The male and female giant Pacific octopus has the same rate of life span. Generally, males die a few months after mating which called a period of senescence that caused reduction of food intake, retraction of skin around the eyes, wandering and lesions that do not heal. Whereas, females live long enough to lay eggs and die afterwards as they do not feed duringbrooding period.Male reproductive organs of this invertebrate are enclosed inside the mantle cavity within a genital bag. Spermatozoa are encapsulated in a spindle-shaped spermatophoric sac. Males specialised with hectocotylized arm that used to transfer two spermatophores inside oviduct that located in the mantle of female.

Giant Pacific octopus reproduction begins with female finding male after o years to mate, reproduce and lay eggs. Mostly, during the courtship, both octopuses use their sense of sight to attract each other, male will be looking for larger female to pass their genes as larger diploid females produce more haploid eggs. In contrast, females will be searching for male with a large ligula. The ligula is a portion of the male’s hectocotylus that located at the end of his arm. It contains erectile tissue that gets bigger with temptation. Male octopus will flash intricate skin with his chromatophores to judge the readiness and willingness of female octopus to mate. Males may breed with several females but females mate only once in their lifetime.Once she finds a partner, male octopus will leave a sperm packet into the female’s mantle. The female will keep the sperm packet until she is ready to fertilize the eggs. Average for a female from mating to laying eggs is about seven months which produce between 120,000 to 400,000 eggs that looked like grape clusters. These clusters are hung at the ceiling of the den. As soon as the eggs have been laid, the female will attach them to a solid surface. She will provide and feed the fertilized eggs by blowing nutrient rich water, fanning and grooming them to remove algae and other growths. While she is nurturing her eggs, she does not move anywhere and leave their den to hunt approximately around six months of period.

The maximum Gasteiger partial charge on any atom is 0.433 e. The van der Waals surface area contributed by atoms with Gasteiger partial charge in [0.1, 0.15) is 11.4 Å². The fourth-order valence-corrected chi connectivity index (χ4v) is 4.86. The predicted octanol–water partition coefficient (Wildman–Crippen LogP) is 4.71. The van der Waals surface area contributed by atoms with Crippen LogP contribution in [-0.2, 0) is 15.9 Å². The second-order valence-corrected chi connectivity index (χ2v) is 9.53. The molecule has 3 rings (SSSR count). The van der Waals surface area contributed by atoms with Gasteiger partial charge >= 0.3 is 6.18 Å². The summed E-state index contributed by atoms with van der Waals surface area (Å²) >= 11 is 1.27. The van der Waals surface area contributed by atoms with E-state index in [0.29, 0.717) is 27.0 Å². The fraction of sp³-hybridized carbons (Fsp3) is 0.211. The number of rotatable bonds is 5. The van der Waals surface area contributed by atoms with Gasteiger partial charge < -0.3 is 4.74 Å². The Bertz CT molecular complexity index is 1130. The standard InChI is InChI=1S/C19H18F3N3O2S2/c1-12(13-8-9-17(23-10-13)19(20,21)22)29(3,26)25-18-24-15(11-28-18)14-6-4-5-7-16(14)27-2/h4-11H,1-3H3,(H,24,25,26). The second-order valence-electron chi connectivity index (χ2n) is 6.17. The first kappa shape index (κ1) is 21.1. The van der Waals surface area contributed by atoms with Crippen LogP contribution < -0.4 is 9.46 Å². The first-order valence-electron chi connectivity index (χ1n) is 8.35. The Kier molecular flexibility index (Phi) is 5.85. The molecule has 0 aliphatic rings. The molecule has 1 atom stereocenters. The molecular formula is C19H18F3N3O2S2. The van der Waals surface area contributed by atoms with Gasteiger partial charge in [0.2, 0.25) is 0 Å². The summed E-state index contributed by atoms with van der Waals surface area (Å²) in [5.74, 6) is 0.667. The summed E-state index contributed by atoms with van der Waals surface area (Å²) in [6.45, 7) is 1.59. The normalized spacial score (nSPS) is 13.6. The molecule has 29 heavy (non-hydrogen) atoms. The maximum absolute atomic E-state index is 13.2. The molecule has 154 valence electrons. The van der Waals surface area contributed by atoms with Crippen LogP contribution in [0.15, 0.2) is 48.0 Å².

Currently, giant Pacific octopus are not listed under the protection of Convention on International Trade in Endangered Species of Wild Fauna and Flora or evaluated in the IUCN Red List. Scientist depends on the numbers of catchment to evaluate the population, however, this unique marine organisms live solitarily and difficult to find. Besides, they also migrate due to food limitation, changes in water quality, increase in predation and density. Giant Pacific octopus prefers cooler oxygen-rich water as their blue blood is hemocyanin which is not an efficient oxygen carrier. As an intelligent invertebrate, they have been kept commonly on display at aquariums as they can open tank valves, dissemble equipment and capable of motor play. In addition, by using its 300 million neurons, they can successfully solve simple puzzles.